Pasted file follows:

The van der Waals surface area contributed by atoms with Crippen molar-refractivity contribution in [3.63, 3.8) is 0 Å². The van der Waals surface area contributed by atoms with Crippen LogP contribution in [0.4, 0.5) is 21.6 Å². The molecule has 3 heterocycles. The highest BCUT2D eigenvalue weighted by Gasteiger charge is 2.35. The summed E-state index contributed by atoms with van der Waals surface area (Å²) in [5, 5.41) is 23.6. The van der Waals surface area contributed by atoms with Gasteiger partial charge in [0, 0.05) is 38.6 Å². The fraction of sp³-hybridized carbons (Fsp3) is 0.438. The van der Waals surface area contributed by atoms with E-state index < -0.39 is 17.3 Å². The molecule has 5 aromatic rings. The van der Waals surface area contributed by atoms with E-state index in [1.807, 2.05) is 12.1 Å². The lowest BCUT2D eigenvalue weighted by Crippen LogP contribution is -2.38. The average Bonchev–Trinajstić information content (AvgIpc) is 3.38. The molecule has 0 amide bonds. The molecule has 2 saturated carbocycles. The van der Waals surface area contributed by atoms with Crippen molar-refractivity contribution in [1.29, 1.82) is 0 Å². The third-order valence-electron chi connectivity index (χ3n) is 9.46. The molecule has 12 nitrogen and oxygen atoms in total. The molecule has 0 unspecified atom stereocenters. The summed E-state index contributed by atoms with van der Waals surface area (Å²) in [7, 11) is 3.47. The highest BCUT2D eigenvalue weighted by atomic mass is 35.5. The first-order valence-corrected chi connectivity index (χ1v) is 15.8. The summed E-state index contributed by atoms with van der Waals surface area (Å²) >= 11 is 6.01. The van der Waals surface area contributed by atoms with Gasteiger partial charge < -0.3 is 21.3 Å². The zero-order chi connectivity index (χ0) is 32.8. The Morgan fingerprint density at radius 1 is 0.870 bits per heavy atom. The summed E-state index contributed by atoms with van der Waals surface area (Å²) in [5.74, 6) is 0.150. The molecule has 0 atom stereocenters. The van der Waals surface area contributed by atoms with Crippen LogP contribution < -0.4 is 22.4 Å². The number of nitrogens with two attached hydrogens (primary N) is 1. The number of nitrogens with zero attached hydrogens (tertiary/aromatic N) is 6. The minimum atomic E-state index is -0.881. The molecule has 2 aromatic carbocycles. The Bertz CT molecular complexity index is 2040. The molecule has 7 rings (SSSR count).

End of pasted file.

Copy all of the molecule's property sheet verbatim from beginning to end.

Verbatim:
The van der Waals surface area contributed by atoms with Crippen molar-refractivity contribution in [3.63, 3.8) is 0 Å². The van der Waals surface area contributed by atoms with Crippen LogP contribution in [0.4, 0.5) is 21.6 Å². The molecule has 3 heterocycles. The highest BCUT2D eigenvalue weighted by Gasteiger charge is 2.35. The summed E-state index contributed by atoms with van der Waals surface area (Å²) in [5, 5.41) is 23.6. The van der Waals surface area contributed by atoms with Gasteiger partial charge in [0, 0.05) is 38.6 Å². The fraction of sp³-hybridized carbons (Fsp3) is 0.438. The van der Waals surface area contributed by atoms with E-state index < -0.39 is 17.3 Å². The molecule has 5 aromatic rings. The van der Waals surface area contributed by atoms with E-state index in [1.807, 2.05) is 12.1 Å². The lowest BCUT2D eigenvalue weighted by Crippen LogP contribution is -2.38. The average Bonchev–Trinajstić information content (AvgIpc) is 3.38. The molecule has 0 amide bonds. The molecule has 2 saturated carbocycles. The van der Waals surface area contributed by atoms with Crippen molar-refractivity contribution in [1.29, 1.82) is 0 Å². The third-order valence-electron chi connectivity index (χ3n) is 9.46. The molecule has 12 nitrogen and oxygen atoms in total. The molecule has 0 unspecified atom stereocenters. The summed E-state index contributed by atoms with van der Waals surface area (Å²) in [7, 11) is 3.47. The highest BCUT2D eigenvalue weighted by atomic mass is 35.5. The first-order valence-corrected chi connectivity index (χ1v) is 15.8. The summed E-state index contributed by atoms with van der Waals surface area (Å²) >= 11 is 6.01. The van der Waals surface area contributed by atoms with Gasteiger partial charge < -0.3 is 21.3 Å². The zero-order chi connectivity index (χ0) is 32.8. The Morgan fingerprint density at radius 1 is 0.870 bits per heavy atom. The summed E-state index contributed by atoms with van der Waals surface area (Å²) in [5.74, 6) is 0.150. The molecule has 0 atom stereocenters. The van der Waals surface area contributed by atoms with Crippen LogP contribution < -0.4 is 22.4 Å². The number of nitrogens with two attached hydrogens (primary N) is 1. The number of nitrogens with zero attached hydrogens (tertiary/aromatic N) is 6. The minimum atomic E-state index is -0.881. The molecule has 2 aromatic carbocycles. The Bertz CT molecular complexity index is 2040. The molecule has 7 rings (SSSR count).